This column presents labor market indicators to watch in evaluating both the health of the U.S. economy and the effects of the Trump administration’s policy priorities. President Trump’s promises about job growth have focused on certain sectors, such as manufacturing. However, the administration has spent much less time discussing other sectors that employ the vast majority of Americans and are more promising in providing job growth for the future. Although the headline unemployment rate—otherwise known as U-3—is the most frequently cited indicator of labor market health, other factors can provide a fuller picture of how the economy is performing. The employment rate, the number of people working part time for economic reasons, and the U-6 unemployment rate—all discussed below—are some of these factors. Additionally, it is important to note how each labor market indicator differs among demographics—for example, by race. Although the national unemployment rate may be low, this indicator can tell a different story for other demographic groups.
While employment in the service sector continues to expand, manufacturing and mining inch upward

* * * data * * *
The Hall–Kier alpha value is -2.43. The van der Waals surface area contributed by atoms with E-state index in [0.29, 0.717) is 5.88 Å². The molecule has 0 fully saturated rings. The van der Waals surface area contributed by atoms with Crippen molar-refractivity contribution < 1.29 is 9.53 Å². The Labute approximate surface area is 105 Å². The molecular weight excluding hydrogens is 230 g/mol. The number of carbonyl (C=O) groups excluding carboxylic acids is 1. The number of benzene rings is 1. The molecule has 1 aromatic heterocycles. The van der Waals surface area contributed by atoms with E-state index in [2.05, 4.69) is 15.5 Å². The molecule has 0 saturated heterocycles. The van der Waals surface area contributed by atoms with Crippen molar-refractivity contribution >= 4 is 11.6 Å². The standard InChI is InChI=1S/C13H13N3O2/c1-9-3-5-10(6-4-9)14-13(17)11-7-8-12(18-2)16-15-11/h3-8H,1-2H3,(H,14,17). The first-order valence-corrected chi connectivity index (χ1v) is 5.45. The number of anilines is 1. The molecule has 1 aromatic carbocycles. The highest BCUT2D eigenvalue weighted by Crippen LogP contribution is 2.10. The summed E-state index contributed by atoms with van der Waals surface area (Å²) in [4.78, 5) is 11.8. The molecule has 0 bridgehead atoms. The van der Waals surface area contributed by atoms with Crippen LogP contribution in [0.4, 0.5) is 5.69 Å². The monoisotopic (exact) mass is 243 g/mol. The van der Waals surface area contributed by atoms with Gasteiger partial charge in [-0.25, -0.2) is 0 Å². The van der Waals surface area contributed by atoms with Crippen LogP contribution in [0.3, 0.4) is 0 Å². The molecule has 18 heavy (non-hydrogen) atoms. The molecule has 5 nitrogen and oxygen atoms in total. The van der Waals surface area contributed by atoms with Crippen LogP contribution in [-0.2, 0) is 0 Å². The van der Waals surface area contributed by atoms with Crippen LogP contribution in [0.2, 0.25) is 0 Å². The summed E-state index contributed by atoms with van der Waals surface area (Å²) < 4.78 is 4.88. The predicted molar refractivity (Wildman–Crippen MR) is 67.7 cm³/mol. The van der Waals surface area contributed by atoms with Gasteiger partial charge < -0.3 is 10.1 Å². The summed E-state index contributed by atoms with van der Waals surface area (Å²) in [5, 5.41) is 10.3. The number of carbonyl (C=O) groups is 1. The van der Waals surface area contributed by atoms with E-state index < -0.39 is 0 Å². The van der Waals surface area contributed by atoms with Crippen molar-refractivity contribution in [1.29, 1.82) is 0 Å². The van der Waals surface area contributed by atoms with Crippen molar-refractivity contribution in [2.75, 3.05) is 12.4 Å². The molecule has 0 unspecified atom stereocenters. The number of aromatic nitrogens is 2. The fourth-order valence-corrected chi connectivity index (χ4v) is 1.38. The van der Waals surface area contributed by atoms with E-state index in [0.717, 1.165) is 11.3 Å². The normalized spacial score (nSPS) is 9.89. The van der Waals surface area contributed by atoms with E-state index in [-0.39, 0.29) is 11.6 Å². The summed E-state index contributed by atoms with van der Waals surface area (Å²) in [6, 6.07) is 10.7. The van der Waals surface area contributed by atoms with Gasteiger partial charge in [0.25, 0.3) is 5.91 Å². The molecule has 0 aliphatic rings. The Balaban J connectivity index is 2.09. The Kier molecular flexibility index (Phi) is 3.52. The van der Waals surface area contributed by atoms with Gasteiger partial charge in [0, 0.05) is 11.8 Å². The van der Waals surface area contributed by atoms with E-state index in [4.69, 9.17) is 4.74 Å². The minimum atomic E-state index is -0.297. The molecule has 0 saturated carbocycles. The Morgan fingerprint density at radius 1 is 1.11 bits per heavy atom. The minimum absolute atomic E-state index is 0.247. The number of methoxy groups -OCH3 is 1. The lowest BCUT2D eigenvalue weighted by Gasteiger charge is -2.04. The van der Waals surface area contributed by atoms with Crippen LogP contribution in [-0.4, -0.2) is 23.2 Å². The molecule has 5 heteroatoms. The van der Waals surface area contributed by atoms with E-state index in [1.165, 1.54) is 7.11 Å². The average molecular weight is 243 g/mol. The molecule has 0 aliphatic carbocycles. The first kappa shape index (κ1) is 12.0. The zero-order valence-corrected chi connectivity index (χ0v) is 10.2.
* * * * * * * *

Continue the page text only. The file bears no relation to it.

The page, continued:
President Trump has promised to bring back coal and manufacturing jobs to U.S. workers; however, these sectors have played a diminished role in the economy since 1980—especially in recent years. Since March 1980, goods-producing employment, the top-line category that includes construction, mining, manufacturing, and others, has decreased 20 percent and remains about 5 million below its 1980 level. Service employment, on the other hand, has grown by 90 percent since 1980 and from less than three times larger than goods-producing employment to more than six times larger today. As shown in Figure 1, service employment levels are much higher than goods-producing, meaning a percentage increase in service employment has a much larger effect on overall employment levels.
The unemployment rate is at prerecession levels, but other labor market health indicators have yet to recover fully
President Trump inherited a growing economy; however, there is still room for additional growth. Although the unemployment rate—the percentage of people actively looking for a job—is at prerecession levels, Figure 1 indicates that the employment rate—the percentage of the whole population that is employed—remains below prerecession rates, meaning that a larger percentage of people fall outside of the labor market now than in 2006. This likely indicates that many people have exited the labor market due to long-term unemployment and have not yet re-entered. It is good news that the number of long-term unemployed workers has continued to fall, but work remains to bring people back into the workforce. A recovery that reaches these workers is a key to long-term economic growth.
The number of people working only part time for economic reasons remains very high